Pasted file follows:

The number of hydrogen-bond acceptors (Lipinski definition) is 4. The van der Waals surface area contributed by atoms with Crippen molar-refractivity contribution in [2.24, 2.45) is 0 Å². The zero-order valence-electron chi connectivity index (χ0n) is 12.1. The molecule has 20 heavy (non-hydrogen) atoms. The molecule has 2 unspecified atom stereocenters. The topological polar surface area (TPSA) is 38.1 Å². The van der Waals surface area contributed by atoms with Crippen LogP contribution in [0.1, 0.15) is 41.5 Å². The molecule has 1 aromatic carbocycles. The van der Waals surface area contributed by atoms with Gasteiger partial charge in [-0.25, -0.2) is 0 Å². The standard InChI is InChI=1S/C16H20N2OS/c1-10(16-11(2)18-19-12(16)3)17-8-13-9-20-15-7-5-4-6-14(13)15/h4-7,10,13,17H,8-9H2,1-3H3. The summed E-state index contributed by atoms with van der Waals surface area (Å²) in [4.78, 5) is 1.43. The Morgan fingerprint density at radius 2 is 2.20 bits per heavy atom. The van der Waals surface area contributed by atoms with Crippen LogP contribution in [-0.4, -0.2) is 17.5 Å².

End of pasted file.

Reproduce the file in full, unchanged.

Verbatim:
The number of hydrogen-bond acceptors (Lipinski definition) is 4. The van der Waals surface area contributed by atoms with Crippen molar-refractivity contribution in [2.24, 2.45) is 0 Å². The zero-order valence-electron chi connectivity index (χ0n) is 12.1. The molecule has 20 heavy (non-hydrogen) atoms. The molecule has 2 unspecified atom stereocenters. The topological polar surface area (TPSA) is 38.1 Å². The van der Waals surface area contributed by atoms with Crippen LogP contribution in [0.1, 0.15) is 41.5 Å². The molecule has 1 aromatic carbocycles. The van der Waals surface area contributed by atoms with Gasteiger partial charge in [-0.25, -0.2) is 0 Å². The standard InChI is InChI=1S/C16H20N2OS/c1-10(16-11(2)18-19-12(16)3)17-8-13-9-20-15-7-5-4-6-14(13)15/h4-7,10,13,17H,8-9H2,1-3H3. The summed E-state index contributed by atoms with van der Waals surface area (Å²) in [4.78, 5) is 1.43. The Morgan fingerprint density at radius 2 is 2.20 bits per heavy atom. The van der Waals surface area contributed by atoms with Crippen LogP contribution in [-0.4, -0.2) is 17.5 Å².